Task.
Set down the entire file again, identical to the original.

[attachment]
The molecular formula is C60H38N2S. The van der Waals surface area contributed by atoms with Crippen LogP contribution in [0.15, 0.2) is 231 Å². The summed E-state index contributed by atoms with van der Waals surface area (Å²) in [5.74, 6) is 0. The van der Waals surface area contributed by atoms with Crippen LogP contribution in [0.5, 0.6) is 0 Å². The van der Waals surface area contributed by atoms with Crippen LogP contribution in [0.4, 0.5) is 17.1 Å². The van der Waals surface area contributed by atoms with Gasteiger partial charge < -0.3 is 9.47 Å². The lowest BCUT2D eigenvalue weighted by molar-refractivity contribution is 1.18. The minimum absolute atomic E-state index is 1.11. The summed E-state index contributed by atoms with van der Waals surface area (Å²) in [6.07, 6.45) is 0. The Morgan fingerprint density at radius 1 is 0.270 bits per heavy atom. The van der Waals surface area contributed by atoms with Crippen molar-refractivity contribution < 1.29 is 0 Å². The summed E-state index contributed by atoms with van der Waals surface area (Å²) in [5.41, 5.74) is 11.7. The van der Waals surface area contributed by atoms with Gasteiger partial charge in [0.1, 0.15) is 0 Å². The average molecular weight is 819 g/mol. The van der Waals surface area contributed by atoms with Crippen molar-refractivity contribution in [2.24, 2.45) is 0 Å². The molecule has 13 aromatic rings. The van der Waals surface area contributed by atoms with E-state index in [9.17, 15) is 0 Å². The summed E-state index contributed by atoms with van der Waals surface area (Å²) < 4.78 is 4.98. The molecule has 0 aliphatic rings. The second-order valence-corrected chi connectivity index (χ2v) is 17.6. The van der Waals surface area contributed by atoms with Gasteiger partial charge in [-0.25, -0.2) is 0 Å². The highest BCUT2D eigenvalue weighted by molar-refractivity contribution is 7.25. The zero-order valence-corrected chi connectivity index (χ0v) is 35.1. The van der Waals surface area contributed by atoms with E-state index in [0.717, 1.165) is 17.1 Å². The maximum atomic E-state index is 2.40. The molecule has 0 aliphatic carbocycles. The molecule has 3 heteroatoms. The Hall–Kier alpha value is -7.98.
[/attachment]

The molecular formula is C60H38N2S. The van der Waals surface area contributed by atoms with Crippen LogP contribution in [0.15, 0.2) is 231 Å². The summed E-state index contributed by atoms with van der Waals surface area (Å²) in [5.74, 6) is 0. The van der Waals surface area contributed by atoms with Crippen LogP contribution in [0.5, 0.6) is 0 Å². The van der Waals surface area contributed by atoms with Crippen LogP contribution in [0.4, 0.5) is 17.1 Å². The van der Waals surface area contributed by atoms with Gasteiger partial charge < -0.3 is 9.47 Å². The lowest BCUT2D eigenvalue weighted by molar-refractivity contribution is 1.18. The minimum absolute atomic E-state index is 1.11. The summed E-state index contributed by atoms with van der Waals surface area (Å²) in [6.07, 6.45) is 0. The Morgan fingerprint density at radius 1 is 0.270 bits per heavy atom. The van der Waals surface area contributed by atoms with Crippen molar-refractivity contribution < 1.29 is 0 Å². The summed E-state index contributed by atoms with van der Waals surface area (Å²) in [5.41, 5.74) is 11.7. The van der Waals surface area contributed by atoms with Gasteiger partial charge in [0.1, 0.15) is 0 Å². The average molecular weight is 819 g/mol. The van der Waals surface area contributed by atoms with Crippen molar-refractivity contribution in [2.24, 2.45) is 0 Å². The molecule has 13 aromatic rings. The van der Waals surface area contributed by atoms with E-state index in [9.17, 15) is 0 Å². The summed E-state index contributed by atoms with van der Waals surface area (Å²) < 4.78 is 4.98. The molecule has 0 aliphatic rings. The second-order valence-corrected chi connectivity index (χ2v) is 17.6. The van der Waals surface area contributed by atoms with Gasteiger partial charge in [-0.25, -0.2) is 0 Å². The highest BCUT2D eigenvalue weighted by molar-refractivity contribution is 7.25. The zero-order valence-corrected chi connectivity index (χ0v) is 35.1. The van der Waals surface area contributed by atoms with E-state index in [0.717, 1.165) is 17.1 Å². The maximum atomic E-state index is 2.40. The molecule has 0 aliphatic carbocycles. The molecule has 3 heteroatoms. The Hall–Kier alpha value is -7.98.